Thanks to rapid genome sequencing technology and the work of hundreds of dedicated virologists and wildlife biologists around the world, we now have a good idea where SARS-CoV-2, the virus causing the worldwide COVID-19 pandemic, came from. Sometime in the Fall or early Winter of 2019, a closely related bat coronavirus made the leap into a human. It may have gone through an intermediate host first, or maybe not. In either case, it managed to adapt well enough to replicate and spread to another human, a phenomenon called spillover. The rest is history.
While many researchers are working to answer the remaining questions about SARS-CoV-2’s origin story, others are studying an even more pressing issue: what happens next? A recent paper in PLOS Pathogens suggests that the future may hold an ironic twist.
The same promiscuity that allowed this bat virus to make the leap into humans has already been shown to support its movement into domesticated and semi-domesticated animals. This isn’t the first time a coronavirus has demonstrated this ability. One of the established “common cold” coronaviruses, OC43, can hop between humans and cattle.
In principle, we might eventually be able to control the virus even if it gets into our pets and livestock, but what if it also spreads into wild animals? What if we give it back to the bats, for example?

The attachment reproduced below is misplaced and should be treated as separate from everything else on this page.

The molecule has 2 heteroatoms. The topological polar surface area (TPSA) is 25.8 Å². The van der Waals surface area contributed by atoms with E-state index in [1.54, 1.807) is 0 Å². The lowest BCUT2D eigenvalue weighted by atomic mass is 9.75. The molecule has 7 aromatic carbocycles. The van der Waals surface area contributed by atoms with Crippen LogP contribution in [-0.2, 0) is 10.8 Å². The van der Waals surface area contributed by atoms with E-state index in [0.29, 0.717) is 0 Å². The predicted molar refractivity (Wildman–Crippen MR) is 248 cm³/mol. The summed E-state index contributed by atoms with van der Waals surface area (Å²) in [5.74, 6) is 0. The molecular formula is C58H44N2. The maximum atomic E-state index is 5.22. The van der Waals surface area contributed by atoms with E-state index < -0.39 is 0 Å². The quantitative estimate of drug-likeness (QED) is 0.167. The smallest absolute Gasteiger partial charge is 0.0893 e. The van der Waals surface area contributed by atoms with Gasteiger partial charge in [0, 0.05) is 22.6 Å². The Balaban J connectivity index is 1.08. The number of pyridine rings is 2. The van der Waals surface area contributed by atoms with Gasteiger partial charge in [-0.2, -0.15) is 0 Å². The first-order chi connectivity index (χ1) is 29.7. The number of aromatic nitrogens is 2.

As Olival et al. show, that’s a real possibility. The researchers first looked at historic examples of introduced diseases spreading into and among North American bats, then searched the literature for evidence about coronaviruses in particular. To date, nobody has found any beta-coronaviruses, the viral group that includes SARS-CoV-2, in temperate-zone North American bats. That suggests they would have no prior immunity to this virus.
Mapping the migration routes and looking at habitats and biology of these animals, the authors conclude that many species of North American bats could be exposed to SARS-CoV-2, and would be susceptible to it. Given how poorly the US has managed its response to the pandemic, there’s no shortage of virus circulating among humans on this continent, so it may only be a matter of time before the bats start catching it from us.
While the “spillback” of the pandemic virus into wild bats may not happen anytime soon, it could have far-reaching impacts if it does. For example, many North American bat species, already decimated by white nose syndrome, are teetering on the brink of extinction. They may not be able to tolerate another introduced pathogen, and losing these bats could destabilize entire ecosystems. At the same time, a bat reservoir of SARS-CoV-2 could provide an ongoing source of new spillover events back into humans, complicating control of the virus. To address that, Olival et al. advocate stepping up efforts to track bat diseases.
The paper is a literature review. Other than a detailed visualization of bat migration routes, the authors don’t present any new data. One reason is that studies such as the ones they propose, monitoring infectious agents in wild bats, haven’t been well-funded in the past. Indeed, one of the leading global efforts to look at circulating bat viruses had its funding cut in April for no good reason. Now the bats aren’t the only ones flying blind.